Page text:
Friday, October 29, 2010



Thank you, Meg, once again.  While strolling through your archives, I came across the observation that "you really don't want to write a negative blog, as you will get a negative readership, and that's a heck of a lot of energy to put into creating more negativity in the world."  What a nice reminder.  So.  Here's to trying to take all of the things I would ordinarily just complain about, and make them into a positive inspire-change type thought. 

By the way.  I know everyone is sick of emoticons.  But I love them!  Especially the smiling ones.  So there! :-) (see how that emoticon tranformed the "so there" from nasty to kind of teasing?)

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Update, 11/3/10:  I found another smart lady talking about the same thing (toward the end of the post she talks about positivity and blogging specifically).  How great is that?

identity crisis

So, today I changed the name of the blog.  I actually wasn't sure what to call it when I first put it up, but I wanted to put it up and had to write something.  So for the last three days, I  have been pondering and rejecting various names, and kept coming back to this one.  But, I feel like taupe and lime needs a little explanation.  It all starts here:

Thursday, October 28, 2010

Jiminy Cricket

(probably there should be some kind of credit for this graphic,
but I got it from someone I'm pretty sure "borrowed" it as well, with no credit given)

When I was a kid, I was watching some Disney cartoon, and our friend Jiminy Cricket ended the cartoon doing a voice-over, and said something that I have never forgotten.  It's not particularly profound, though it seemed like it was to my 8 year old brain.  I can still hear his wise-cricket voice, saying, "That's human nature for you.  Never satisfied."  I think this sentiment pretty perfectly sums up what it means to be working in Biglaw.  I'm a junior associate, but I understand this runs all the way up the chain.   

When you're busy, all you want is to be slow.  You're billing 70 hours a week, which means you're working 80.  You're bloated from all the take-out you eat sitting at your desk at 11 pm (broccoli always seems like a good idea, but almost never is).  You wake up in the morning, after 4 1/2 hours of sleep and try to figure out in your head the next time you can sleep more than 6 hours.  Usually it is about 4 days away.  And yet, the expectation is that you will nevertheless turn out perfect work product in a minimal amount of time.  You haven't seen your significant other (awake) in about 2 weeks, and your "weekends" consist of sitting in your home office, listening to your family laugh and play in the next room. And then....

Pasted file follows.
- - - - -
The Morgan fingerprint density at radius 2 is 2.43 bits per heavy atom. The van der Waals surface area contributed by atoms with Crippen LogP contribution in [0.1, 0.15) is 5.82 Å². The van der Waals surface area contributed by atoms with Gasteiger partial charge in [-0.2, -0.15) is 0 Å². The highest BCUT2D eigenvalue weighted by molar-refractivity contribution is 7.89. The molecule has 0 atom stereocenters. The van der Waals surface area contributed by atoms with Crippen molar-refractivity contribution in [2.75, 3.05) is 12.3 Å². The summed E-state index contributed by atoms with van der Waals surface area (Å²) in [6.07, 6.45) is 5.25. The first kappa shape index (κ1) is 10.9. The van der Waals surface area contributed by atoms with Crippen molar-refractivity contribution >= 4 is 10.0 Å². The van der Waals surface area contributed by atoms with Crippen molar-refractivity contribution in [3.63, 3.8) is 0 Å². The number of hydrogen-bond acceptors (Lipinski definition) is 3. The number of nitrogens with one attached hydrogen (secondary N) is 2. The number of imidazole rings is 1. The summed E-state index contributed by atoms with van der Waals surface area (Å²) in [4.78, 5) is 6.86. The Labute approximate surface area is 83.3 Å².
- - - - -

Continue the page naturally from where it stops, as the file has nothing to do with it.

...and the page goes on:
When you're slow, all you want is to be busy.  You're billing 15 hours a week, and 5 of them are made-up pro bono tasks.  You sit in front of your computer from 9 (okay, 10) until 5:45, when you finally decide you can leave and have it still be almost respectable, and then inevitably your phone rings, and you have to stay until 8.  You recognize that 8 is not late, but FOR GOD'S SAKE YOU HAVE BEEN SITTING THERE DOING NOTHING ALL DAY.  You begin to question your existence, because you aren't contributing anything to society, and there is something extra-depressing about reading blogs and online news all day about people who are out there doing things.  It's not that you're not contributing in the make-the-world-a-better-place kind of way (although you're not doing that either) it's that you're not contributing AT ALL.  You find it impossible to pay your bills, because you can always do it later.  You don't make the phone calls you should, you don't e-mail your mother.  It's like the inertia of slowness at work makes it impossible to stay on top of the rest of your life as well.  Then, when you haven't bought the gift/made the plan/paid the bill/called the person back, you can't even blame being busy at work!  One of Kathy's friends actually got her cell phone shut off, and I suspect it was during one of these slow patches.  And on top of all of this, you're stressed out about your hours being low.

Wednesday, October 27, 2010

Page one

This is the first page of the journal. Every time I make the well-intentioned gesture of buying myself a journal, I stare at the blank first page for a very long time. I often can't write on it. Usually what ends up happening is that I turn the page and start the journal on page 2. I don't think that this is uncommon. But on a blog, it turns out, there is no page 2 to start on, you have to start on page 1. I didn't really think of that when I decided to take the leap and start this blog. Especially since it is, for now, one of those no-topic-general-musing-on-life blogs, which I can't imagine anyone other than my own self, and maybe my girlfriend, reading.

But. I am tired of feeling as though I am stuck in a job I don't like (a lawyer for a New York City Biglaw firm), with no shot at having the job I want (a writer, who works from home). I'm tired of feeling like, for a myriad of reasons, my life is stuck. I'm tired of feeling like happiness is one step away, just out of reach. Then, yesterday, Meg over at A Practical Wedding wrote something quite lovely and jolting about the bravery of facing rejection that has been rattling around in my head since I read it. And so, I am going to attempt to focus on the nearness of dreams, rather than the distance. I will write, even if no one but my own self and, occasionally, my girlfriend reads it.